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The EGFR signaling pathway plays a pivotal role in CRC progression and treatment. Therefore, targeted therapies (mAbs) against this marker have been developed and have entered clinical practice. A myriad of studies focused attention on the possibility of predicting the efficacy of EGFR-targeted therapies, and currently the assessment of KRAS and NRAS gene mutations is mandatory before any administration of anti-EGFR mAbs. However, it has also been demonstrated that the molecular characterization of the EGFR pathway, due to technical problems as well as by the co-occurrence of different genetic alterations in the same patient (rendering it difficult to understand the clinical role of the individual alteration), needs to be refined. Therefore, the efforts of molecular pathologists are currently addressed toward investigating the aforementioned problem.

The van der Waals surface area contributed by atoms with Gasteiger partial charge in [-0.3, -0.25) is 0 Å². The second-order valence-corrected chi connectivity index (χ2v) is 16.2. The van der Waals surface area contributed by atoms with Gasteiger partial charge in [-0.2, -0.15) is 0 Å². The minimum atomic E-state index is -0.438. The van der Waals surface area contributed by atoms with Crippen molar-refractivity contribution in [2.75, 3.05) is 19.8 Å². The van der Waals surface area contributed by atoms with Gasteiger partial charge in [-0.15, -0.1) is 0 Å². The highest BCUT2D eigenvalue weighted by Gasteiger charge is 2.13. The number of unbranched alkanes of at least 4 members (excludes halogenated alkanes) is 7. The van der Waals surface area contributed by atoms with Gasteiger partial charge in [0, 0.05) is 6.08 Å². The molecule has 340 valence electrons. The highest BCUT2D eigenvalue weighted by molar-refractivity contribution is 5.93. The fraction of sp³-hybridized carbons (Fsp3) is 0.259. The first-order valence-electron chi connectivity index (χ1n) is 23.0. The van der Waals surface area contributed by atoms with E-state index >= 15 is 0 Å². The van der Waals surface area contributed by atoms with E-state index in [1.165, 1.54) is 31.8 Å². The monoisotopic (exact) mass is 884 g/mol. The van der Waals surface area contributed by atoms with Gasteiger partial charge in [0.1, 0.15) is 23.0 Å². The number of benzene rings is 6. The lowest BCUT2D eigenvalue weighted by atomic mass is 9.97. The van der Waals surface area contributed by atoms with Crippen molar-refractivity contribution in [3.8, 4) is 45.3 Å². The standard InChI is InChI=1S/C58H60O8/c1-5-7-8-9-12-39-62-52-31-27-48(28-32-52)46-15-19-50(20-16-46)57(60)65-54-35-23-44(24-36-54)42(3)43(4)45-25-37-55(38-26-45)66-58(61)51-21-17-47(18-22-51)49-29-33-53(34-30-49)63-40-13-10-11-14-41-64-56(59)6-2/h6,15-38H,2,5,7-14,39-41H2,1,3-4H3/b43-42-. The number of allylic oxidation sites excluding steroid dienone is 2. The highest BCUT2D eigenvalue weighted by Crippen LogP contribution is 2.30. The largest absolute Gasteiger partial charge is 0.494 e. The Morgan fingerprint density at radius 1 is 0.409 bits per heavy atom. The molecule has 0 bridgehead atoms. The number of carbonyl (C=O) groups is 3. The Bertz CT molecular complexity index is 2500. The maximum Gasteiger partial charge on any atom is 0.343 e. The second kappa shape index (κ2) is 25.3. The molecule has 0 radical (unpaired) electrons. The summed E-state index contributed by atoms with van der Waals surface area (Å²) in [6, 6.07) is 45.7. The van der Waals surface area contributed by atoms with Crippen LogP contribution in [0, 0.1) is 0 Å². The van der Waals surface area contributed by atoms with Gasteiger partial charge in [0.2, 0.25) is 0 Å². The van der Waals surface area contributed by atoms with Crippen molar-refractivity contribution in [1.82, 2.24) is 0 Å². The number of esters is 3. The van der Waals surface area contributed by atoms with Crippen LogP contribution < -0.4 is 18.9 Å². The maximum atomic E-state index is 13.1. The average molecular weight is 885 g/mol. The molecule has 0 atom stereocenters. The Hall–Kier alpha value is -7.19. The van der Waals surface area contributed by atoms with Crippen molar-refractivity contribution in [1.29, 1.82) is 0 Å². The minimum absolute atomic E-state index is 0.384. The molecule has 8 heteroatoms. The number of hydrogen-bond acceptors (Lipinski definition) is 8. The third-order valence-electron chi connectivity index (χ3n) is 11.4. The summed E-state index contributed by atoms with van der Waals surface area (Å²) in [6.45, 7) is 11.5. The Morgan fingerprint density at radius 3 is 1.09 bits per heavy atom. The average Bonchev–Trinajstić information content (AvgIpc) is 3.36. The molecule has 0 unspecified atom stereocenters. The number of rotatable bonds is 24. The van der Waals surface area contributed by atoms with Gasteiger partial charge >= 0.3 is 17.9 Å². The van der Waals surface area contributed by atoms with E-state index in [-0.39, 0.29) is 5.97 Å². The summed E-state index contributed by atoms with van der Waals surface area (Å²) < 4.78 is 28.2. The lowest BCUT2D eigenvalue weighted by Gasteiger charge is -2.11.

On the other hand, pharmaceutical companies have studied new modalities of the administration of cetuximab and panitumumab, as well as developing new (and hypothetically more efficient) compounds, not only targeted against EGFR, but also against EGFR-downstream members (to be administered in combination with anti-EGFR mAbs). These new options are the object of intensive studies, and may also lead to a substantial improvement for patients affected by an EGFR-addicted CRC.

Given all these considerations, there is reasonable hope that mCRC patients will be better treated in the near future.


The authors report no conflicts of interest in this work.

Piercarlo Saletti,1 Francesca Molinari,2 Sara De Dosso,1 Milo Frattini2

1Oncology Institute of Southern Switzerland, Bellinzona,2Laboratory of Molecular Pathology, Institute of Pathology, Locarno, Switzerland


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